Top nuclear watchdog: Lack of Iran deal leaves agency ‘flying blind’
Rafael Mariano Grossi, the director general of the International Atomic Energy Agency (IAEA), said in an interview that aired on Sunday that his agency was “flying blind” due to not having a deal in place with Iran.
Speaking with Axios’s Margaret Talev, Grossi said it is “essential to have a deal” with Iran “because Iran has a very big, ambitious, sophisticated, developed nuclear program.”
Talev noted that the absence of a deal prevented the IAEA from monitoring Iran’s nuclear program. The country has recently made moves to limit the IAEA’s monitoring capabilities, briefly threatening to end its access to surveillance cameras, though Iran later agreed to a one-month extension.
The IAEA said in May that it has not been able to access data necessary to monitor the Iranian nuclear program since February.
“As I say, we are flying blind,” Grossi commented to Talev.
Talev also noted that Israel is known to have a nuclear program, though it has never publicly disclosed information regarding its arsenal.
“I wouldn’t go into the analysis of individual political stances of countries but it is obvious and this has been said publicly,” Grossi said, though he acknowledged there was an “opaqueness” when it came to Israel’s nuclear program. “But some leaders in this region [have said] that the presence of a new nuclear arsenal would trigger a nuclear arms race in the region.”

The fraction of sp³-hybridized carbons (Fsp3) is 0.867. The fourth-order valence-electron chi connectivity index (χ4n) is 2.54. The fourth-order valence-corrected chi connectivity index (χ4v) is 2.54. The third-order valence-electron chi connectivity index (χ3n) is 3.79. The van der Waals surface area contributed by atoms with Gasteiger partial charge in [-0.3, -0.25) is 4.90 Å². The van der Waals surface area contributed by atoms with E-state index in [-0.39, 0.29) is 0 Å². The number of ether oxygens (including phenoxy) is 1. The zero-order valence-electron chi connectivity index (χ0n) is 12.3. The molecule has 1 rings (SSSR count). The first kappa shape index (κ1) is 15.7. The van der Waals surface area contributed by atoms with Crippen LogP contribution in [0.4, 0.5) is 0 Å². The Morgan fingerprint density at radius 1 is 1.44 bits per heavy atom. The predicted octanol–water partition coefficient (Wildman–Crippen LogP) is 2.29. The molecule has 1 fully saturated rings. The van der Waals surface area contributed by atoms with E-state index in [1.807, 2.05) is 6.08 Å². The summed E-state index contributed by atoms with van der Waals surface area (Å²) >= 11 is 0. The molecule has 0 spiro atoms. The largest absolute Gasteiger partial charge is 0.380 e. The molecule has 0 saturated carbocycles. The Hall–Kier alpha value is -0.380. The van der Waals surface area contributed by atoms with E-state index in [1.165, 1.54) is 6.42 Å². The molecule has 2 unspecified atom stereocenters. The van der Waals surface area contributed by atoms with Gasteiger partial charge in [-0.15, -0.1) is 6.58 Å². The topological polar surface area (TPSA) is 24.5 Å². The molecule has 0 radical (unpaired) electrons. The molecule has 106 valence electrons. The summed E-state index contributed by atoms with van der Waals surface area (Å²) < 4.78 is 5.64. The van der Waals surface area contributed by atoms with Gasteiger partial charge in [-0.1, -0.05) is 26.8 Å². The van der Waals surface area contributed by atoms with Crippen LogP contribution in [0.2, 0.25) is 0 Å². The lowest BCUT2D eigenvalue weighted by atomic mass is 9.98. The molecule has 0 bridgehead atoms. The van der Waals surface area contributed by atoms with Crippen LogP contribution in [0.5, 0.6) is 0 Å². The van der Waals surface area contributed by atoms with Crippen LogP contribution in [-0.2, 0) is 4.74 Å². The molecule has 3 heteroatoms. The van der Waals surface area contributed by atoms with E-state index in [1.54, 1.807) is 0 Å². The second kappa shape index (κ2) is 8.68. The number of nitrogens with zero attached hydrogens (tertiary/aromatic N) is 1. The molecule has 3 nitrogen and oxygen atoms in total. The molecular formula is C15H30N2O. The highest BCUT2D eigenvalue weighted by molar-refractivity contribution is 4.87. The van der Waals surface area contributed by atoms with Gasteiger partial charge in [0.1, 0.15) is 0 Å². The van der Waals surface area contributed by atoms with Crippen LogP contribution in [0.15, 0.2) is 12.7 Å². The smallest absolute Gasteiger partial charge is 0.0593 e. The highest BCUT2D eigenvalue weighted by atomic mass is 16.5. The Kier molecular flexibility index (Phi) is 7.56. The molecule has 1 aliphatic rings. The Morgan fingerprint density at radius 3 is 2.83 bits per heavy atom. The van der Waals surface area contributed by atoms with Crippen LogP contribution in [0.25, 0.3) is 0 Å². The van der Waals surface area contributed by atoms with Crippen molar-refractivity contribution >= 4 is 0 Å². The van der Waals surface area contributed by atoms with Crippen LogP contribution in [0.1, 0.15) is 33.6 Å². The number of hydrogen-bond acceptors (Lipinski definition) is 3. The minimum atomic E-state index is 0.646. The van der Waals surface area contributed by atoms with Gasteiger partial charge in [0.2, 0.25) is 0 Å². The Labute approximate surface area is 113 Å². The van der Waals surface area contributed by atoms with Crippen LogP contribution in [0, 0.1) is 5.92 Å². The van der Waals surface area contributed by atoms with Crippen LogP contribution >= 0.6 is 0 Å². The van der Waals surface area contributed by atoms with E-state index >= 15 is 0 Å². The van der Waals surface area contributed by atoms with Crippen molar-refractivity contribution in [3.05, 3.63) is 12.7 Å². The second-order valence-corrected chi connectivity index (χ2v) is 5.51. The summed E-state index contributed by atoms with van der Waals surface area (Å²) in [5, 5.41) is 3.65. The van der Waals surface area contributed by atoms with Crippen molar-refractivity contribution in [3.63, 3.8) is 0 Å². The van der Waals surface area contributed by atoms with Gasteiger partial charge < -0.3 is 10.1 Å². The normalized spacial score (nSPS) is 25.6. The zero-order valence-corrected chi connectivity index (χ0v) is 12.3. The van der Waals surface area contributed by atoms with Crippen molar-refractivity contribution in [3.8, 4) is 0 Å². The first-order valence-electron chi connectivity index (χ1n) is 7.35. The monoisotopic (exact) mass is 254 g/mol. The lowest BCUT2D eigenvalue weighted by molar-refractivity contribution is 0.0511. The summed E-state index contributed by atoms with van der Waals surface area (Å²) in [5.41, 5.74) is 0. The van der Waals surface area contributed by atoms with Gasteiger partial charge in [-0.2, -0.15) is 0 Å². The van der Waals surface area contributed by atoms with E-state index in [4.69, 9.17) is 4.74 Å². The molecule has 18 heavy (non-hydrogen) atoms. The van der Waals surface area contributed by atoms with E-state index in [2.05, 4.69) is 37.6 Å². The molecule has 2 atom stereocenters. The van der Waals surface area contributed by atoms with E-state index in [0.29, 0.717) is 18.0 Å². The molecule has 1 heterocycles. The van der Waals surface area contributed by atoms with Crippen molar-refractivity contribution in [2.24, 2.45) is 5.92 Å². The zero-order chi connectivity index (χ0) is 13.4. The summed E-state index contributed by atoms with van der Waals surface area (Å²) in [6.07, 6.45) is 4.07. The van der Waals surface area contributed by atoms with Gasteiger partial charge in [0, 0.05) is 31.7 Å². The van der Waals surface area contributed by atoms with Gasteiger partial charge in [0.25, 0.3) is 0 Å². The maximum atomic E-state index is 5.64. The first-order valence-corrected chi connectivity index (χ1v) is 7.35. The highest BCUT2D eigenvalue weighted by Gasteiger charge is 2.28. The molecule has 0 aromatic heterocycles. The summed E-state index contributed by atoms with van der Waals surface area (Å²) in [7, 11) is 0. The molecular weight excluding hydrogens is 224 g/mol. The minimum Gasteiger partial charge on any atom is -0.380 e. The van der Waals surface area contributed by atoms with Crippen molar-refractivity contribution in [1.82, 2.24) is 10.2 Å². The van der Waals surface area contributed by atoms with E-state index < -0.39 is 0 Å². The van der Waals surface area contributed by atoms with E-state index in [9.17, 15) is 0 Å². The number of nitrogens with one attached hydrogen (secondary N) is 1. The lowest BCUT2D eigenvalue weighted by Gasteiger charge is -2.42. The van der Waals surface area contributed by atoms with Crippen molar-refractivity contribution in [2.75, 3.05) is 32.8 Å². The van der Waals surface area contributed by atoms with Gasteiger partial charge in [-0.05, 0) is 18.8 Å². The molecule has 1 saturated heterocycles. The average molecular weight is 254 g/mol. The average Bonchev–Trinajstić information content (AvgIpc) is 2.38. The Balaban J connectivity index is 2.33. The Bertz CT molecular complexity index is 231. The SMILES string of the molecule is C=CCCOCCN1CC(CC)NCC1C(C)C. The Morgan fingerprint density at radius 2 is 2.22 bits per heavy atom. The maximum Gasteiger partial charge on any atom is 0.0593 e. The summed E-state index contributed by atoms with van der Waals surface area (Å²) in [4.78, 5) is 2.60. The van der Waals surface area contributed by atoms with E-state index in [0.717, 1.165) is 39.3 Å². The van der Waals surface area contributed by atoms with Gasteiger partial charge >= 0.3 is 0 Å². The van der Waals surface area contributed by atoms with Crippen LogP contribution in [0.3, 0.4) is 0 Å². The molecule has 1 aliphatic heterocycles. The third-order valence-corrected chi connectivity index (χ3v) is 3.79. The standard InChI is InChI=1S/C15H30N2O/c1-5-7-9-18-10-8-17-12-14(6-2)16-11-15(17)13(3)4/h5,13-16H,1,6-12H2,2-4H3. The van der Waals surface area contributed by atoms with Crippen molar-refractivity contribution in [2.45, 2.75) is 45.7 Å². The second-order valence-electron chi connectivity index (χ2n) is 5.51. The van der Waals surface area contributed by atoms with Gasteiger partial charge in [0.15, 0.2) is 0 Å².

“We do have a relationship with Israel and we do inspect the facilities that are outside the program,” Grossi said, telling Talev that the IAEA believes Israel should join the Treaty on the Non-Proliferation of Nuclear Weapons.
Negotiations for Iran to reenter the nuclear deal are still ongoing in Vienna, with the U.S. engaging indirectly through allies. Last week, the U.S. lifted some sanctions on Iranian officials following a stall in the negotiation. Sanctions on companies that ship and trade petrochemical products as well as sanctions on former senior National Iranian Oil Co. officials were lifted.
However, State Department spokesperson Ned Price said that there was “absolutely no connection” between the lifting of these sanctions and the Iran nuclear deal negotiations.
“These actions demonstrate our commitment to lifting sanctions in the event of a change in status or behavior by sanctioned persons,” Secretary of State Antony Blinken stated.
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